If you have any thought or questions about these tips for writing an author bio for magazine articles or book excerpts, please comment below…


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15 thoughts on “How to Write an Author Bio to Accompany Your Byline”

  1. Hi Laurie!
    Just stumbled upon your blog today while sitting here wondering what I can charge once I have proven myself with my “gratis” article that I have been asked to write for a new magazine. Freelance writing sounds like the perfect career to me and I love that you make it out to be so doable. Like Craig, I was wondering what I can put in my bio as I don’t have any published experience as yet. I have a blog but it isn’t quite ready for release to the public yet! Thanks for your help 🙂

  2. What if someone has no credentials, hasn’t written anything impressive, missed out on a education?
    What if this person has just a obsessive desire, learning as much as he can, and practice with every comment he leaves?

  3. Laurie Pawlik-Kienlen

    Thanks for your comments….I’ve just re-read this article and realized that both my long and my short author bios have changed dramatically! And I’ve learned a lot in the past couple of years.

    It’s time to write a new article about writing author bios 🙂

  4. Great tips — thanks Meryl and Ben!

    I’ve never really felt like I was bragging when I mentioned my writing credits, but I can totally see how writers feel that way. I think like Meryl: your author bio is a chance for you to “prove” your credentials — and to gain the confidence and respect of readers and editors.

    I don’t change my bio to suit the magazine, but I should. That’s great advice, Ben.

    .-= Laurie PK´s last blog post ..A Top 10 Writing Blog – Quips and Tips for Successful Writers =-.

  5. In the early days, I used to fret about this because I don’t want to sound like I’m bragging … but I know I needed to provide proof that I had decent credentials. Your advice is right on target, Laurie. Thank you.
    .-= Meryl K Evans´s last blog post ..10 Commandments for Writers Using Social Media =-.

  6. Fantastic advice. I’ve just written a book called, ‘Sleeping Your Way to The Top in Business – The Ultimate Guide to Attracting & Seducing More Customers.”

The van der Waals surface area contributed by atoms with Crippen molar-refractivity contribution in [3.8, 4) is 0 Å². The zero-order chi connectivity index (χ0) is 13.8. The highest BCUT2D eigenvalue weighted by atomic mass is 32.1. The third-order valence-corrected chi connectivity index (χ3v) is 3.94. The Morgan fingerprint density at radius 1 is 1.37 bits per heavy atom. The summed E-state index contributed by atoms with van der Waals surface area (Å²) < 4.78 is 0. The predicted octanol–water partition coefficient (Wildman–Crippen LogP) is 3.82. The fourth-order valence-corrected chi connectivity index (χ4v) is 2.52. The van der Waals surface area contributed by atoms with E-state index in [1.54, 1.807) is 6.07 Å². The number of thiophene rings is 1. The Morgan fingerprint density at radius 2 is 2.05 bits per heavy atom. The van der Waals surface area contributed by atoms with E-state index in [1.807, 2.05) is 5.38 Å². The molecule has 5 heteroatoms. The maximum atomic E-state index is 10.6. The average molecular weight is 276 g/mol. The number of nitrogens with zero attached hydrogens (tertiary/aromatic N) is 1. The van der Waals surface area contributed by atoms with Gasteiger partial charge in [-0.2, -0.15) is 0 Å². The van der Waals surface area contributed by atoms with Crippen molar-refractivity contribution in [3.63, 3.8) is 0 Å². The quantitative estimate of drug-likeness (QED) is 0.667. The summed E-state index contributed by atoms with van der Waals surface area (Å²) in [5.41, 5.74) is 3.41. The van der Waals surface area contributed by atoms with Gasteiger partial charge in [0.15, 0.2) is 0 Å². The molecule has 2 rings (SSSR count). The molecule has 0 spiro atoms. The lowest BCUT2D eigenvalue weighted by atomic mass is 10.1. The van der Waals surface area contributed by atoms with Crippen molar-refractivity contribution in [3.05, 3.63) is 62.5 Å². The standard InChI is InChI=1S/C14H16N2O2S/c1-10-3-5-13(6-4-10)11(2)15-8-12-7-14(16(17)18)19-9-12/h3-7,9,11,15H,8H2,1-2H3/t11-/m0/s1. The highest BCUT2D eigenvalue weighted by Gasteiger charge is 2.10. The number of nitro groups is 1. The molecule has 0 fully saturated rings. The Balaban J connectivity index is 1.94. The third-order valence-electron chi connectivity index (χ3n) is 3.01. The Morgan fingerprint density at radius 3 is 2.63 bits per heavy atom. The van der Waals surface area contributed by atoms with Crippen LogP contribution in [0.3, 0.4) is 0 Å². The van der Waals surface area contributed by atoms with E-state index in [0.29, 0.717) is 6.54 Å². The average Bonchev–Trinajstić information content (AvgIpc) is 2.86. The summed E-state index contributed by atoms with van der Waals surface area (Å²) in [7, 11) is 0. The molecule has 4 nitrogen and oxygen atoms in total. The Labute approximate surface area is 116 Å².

I find that whenever I contribute to a magazine my bio always changes, even if it is ever so slightly. I feel it’s incredibly important to aim it towards your target market, i.e. the magazines readership base.

    Thanks for the article. 🙂

  7. These are great tips for writing an author bio — thanks Ami!

    I like the idea of thinking of our writing credentials and achievements as facts…not something to be embarrassed about. Successful writers need to accept and share their achievements without fear or shame. We work hard!
    .-= Laurie PK´s last blog post ..Writing Careers – Jobs for Magazine Staff Writers and Editors =-.

  8. Thanks for the great advice. I found writing bios to be difficult until I started keeping a running list of achievements, publications, etc., along with previously written “bio blurbs”. That way when I need a bio, I can go to this document and mix and match based on the publication or publisher’s needs. My credentials and achievements are right in front of me so that I can’t deny them or get modest about them, and I’ve already got basic bios to work from.
    .-= Ami´s last blog post ..Review: You’ve Found Your Specialty – Now What? =-.

  9. I see too many author bios that say cutesy things about the pets in the household. I don’t know why anyone thinks this is a good idea.

  10. Your children might be a successful writer someday. Enrolling them in a writing school will help improve their writing skills making it useful as they grow in school.

  11. Sage advice Laurie. A bio is an excellent opportunity for an author. If it is presented as an option, take full advantage.

    Often times we scribes are hesitant to blow our own horns. We need to get over that and promote ourselves whenever possible.

    .-= Tumblemoose´s last blog post ..Dear Writer, This Is The Wall. You Have Hit Me. What Now? =-.